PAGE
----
If Jennifer Nguyen has 10 free minutes at work, you won’t catch her texting with pals. Instead, the executive chef of Zentan, a modern Asian restaurant in Thomas Circle, is likely leading an impromptu lesson on slicing sashimi as inquisitive sous chefs look on.
Nguyen finds every teachable moment because, as a chef who never attended culinary school, she knows the importance of curiosity in the kitchen.
Like Nguyen, other notable D.C. chefs — including Bradley Curtis of Flight Wine Bar, Aaron McCloud of Cedar and Matt Kuhn of Ardeo + Bardeo — have found success without a formal degree.
“It sets us apart because we’re a little more driven,” Nguyen says. “We don’t have the advantage of a piece of paper. We have will.”
Michael Babin, founder of the Neighborhood Restaurant Group (which oversees 17 local restaurants including Iron Gate, Red Apron Butcher and ChurchKey) estimates that he’s interviewed more than 500 chef candidates in his 17 years of experience. He says a culinary degree is not a prerequisite, though it doesn’t hurt.
“With a culinary degree you’re learning principles, ideas and technique, but learning those things in a busy kitchen is a different thing,” Babin says. “You’re getting a real-time reaction of your peers, your boss and the guests. That experience molds you much more quickly than culinary school.”
In her teens, Nguyen took orders at a Chinese restaurant in Lancaster, Pa., but spent more time stealing peeks of cooks working the woks. She began honing her skills at a small Thai restaurant in Philadelphia under chef Kamol Phutlek. Her big break came when she was promoted to executive sous chef at Morimoto, an Asian fusion restaurant in Philadelphia.
“I worked three times as hard because I didn’t have the advantage of going to school.” Nguyen says. “It gives you a special humbleness.” She also credits nurturing chefs like Phutlek for her strong foundation of skills. “If you can take something from each chef you work with, you’re already ahead of the curve.”
Nguyen had the benefit of working for big-name chefs in major cities, but that’s not the only recipe for success.
Flight executive chef Bradley Curtis “mom-and-popped” at a Maine pizza place when he was 14, and later at a small Moroccan restaurant in New York. It was there that he met his mentor, Russ Catalano.
“He was rough on me,” Curtis says. “But he saw something and pushed me. I learned how to handle stress. That’s not taught in culinary school.”
Catalano’s influence can be seen in the touches of Moroccan flavors that come through on Flight’s menu, like the bronzino dusted with sumac and za’atar pesto.
Other chefs inched into the kitchen after front-of-the-house gigs. Take Aaron McCloud. Before he began serving garden-rich dishes at Cedar in Penn Quarter, McCloud serenaded diners with his violin in his early teens at a fine dining restaurant in Ann Arbor, Mich.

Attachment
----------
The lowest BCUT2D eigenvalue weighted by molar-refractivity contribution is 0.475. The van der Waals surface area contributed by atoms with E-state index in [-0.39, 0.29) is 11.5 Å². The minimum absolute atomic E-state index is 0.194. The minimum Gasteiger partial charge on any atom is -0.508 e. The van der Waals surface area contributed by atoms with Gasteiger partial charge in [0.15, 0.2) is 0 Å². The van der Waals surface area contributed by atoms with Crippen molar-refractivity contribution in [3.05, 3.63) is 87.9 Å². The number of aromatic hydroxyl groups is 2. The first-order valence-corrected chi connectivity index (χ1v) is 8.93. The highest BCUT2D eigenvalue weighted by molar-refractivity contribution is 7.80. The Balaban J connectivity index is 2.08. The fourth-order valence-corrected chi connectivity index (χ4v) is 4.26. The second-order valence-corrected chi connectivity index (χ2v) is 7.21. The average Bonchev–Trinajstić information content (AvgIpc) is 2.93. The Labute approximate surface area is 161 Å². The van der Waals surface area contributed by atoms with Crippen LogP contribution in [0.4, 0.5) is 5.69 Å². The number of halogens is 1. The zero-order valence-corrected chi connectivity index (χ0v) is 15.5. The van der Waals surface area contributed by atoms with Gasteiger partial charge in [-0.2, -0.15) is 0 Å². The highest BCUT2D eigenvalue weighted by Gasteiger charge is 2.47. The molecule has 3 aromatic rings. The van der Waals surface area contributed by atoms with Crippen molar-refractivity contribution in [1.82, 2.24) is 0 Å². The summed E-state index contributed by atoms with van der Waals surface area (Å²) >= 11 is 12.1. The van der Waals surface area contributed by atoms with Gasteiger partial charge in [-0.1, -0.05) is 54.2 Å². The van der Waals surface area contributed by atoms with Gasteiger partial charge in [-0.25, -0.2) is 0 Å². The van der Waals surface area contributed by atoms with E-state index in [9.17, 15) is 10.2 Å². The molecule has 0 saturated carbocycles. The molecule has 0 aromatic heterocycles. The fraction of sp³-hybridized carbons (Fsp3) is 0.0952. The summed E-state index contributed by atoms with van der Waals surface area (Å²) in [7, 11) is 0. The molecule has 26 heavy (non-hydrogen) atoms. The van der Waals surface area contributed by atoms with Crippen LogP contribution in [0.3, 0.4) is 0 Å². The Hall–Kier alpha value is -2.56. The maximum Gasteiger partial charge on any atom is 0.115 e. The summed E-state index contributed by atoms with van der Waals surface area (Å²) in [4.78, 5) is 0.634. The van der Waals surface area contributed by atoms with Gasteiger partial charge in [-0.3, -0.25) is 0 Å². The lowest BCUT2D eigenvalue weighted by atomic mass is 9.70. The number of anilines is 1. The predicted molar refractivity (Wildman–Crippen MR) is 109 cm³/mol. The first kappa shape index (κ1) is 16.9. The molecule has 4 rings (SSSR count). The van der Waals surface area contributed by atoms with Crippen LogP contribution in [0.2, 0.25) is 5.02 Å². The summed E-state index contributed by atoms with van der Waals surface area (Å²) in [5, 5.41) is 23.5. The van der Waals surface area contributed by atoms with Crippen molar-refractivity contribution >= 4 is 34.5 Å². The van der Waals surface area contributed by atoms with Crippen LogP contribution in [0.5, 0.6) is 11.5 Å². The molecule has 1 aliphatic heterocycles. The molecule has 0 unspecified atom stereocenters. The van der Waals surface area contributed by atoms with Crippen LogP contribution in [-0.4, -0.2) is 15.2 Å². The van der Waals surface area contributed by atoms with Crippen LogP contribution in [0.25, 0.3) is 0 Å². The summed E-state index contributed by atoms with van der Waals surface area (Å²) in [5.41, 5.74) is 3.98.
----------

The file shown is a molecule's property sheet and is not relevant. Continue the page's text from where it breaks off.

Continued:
“The idea was to make millions as a concert violinist and buy a restaurant,” McCloud says. Instead, he traded his bow for a dishrag and never looked back.
“I didn’t have anybody telling me, ‘You’re going to go to school and when you get your diploma you’ll be a chef.’ I had people kicking my ass.”
McCloud earned an undergraduate dual degree in marketing and hotel, restaurant and travel administration. At 23, he became the chef de cuisine at a Florida hotel. The move that catapulted his career, however, was serving as saucier at the AAA Five Diamond Award-winning Victoria and Albert’s restaurant in Lake Buena Vista, Fla. District residents can thank that stint for the bacon vinaigrette sauce atop the Texas wild boar dish at Cedar.
Like McCloud, Matt Kuhn, the executive chef of Ardeo + Bardeo, was lured by the call of the kitchen and changed his plans.
“When I got to college I was going to major in marine biology, but then found out they had a restaurant management program,” Kuhn says. In an era when chefs are expected to manage people, inventory, the kitchen facility and more, the degree gives Kuhn a leg up.
Throughout school, Kuhn worked at The Gourmet Shop in Columbia, S.C., where he’d open the cafe at 5 a.m., escape to class in the afternoon and return to the helm as kitchen manager.
“Real-world experience is faster than going to culinary school,” Kuhn says. “Every day you work you learn over 20 new things.”
Don’t Rule Out School
All this is not to say that you should drop out of culinary school and start tossing pizza. Patrice Olivon, the director of culinary arts at the top-ranked L’Academie de Cuisine in Gaithersburg, Md., sees culinary school as a fast track into an increasingly competitive industry. (Notable grads include Katsuya Fukushima of Daikaya, Shannon Overmiller of The Majestic, and Carla Hall.)
“Of course anything is possible, but outside of culinary school, you only learn a new thing every so often because busy chefs don’t have time to teach, making progress slower,” he says. “Culinary school shoots you to the top.”
Olivon described a recent graduate’s promotion to sous chef at Vidalia with great pride. It took only nine months after he handed her a diploma, and she didn’t have to start out on dishwashing duty.
Another perk of that diploma is the unmatched peer network you gain, as well as the recognition. It’s not uncommon for fellow graduates to put in a good word for one another, or look to hire alumni of the same program.